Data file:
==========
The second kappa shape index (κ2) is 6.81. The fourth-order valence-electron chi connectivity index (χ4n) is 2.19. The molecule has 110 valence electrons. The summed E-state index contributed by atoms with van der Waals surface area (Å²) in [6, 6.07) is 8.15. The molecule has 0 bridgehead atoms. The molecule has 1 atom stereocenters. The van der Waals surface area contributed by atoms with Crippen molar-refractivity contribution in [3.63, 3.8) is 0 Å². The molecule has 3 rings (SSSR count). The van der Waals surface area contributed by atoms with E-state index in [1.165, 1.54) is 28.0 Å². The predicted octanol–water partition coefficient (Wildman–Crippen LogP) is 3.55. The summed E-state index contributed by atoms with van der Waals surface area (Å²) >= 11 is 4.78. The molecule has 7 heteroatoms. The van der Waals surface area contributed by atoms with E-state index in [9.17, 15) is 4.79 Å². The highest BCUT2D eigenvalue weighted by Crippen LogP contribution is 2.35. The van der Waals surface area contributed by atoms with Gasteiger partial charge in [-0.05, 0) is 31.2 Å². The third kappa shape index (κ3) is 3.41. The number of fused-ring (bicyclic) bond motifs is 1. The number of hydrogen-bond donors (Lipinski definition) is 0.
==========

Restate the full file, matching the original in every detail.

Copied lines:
The second kappa shape index (κ2) is 6.81. The fourth-order valence-electron chi connectivity index (χ4n) is 2.19. The molecule has 110 valence electrons. The summed E-state index contributed by atoms with van der Waals surface area (Å²) in [6, 6.07) is 8.15. The molecule has 0 bridgehead atoms. The molecule has 1 atom stereocenters. The van der Waals surface area contributed by atoms with Crippen molar-refractivity contribution in [3.63, 3.8) is 0 Å². The molecule has 3 rings (SSSR count). The van der Waals surface area contributed by atoms with E-state index in [1.165, 1.54) is 28.0 Å². The predicted octanol–water partition coefficient (Wildman–Crippen LogP) is 3.55. The summed E-state index contributed by atoms with van der Waals surface area (Å²) >= 11 is 4.78. The molecule has 7 heteroatoms. The van der Waals surface area contributed by atoms with E-state index in [9.17, 15) is 4.79 Å². The highest BCUT2D eigenvalue weighted by Crippen LogP contribution is 2.35. The van der Waals surface area contributed by atoms with Gasteiger partial charge in [-0.05, 0) is 31.2 Å². The third kappa shape index (κ3) is 3.41. The number of fused-ring (bicyclic) bond motifs is 1. The number of hydrogen-bond donors (Lipinski definition) is 0.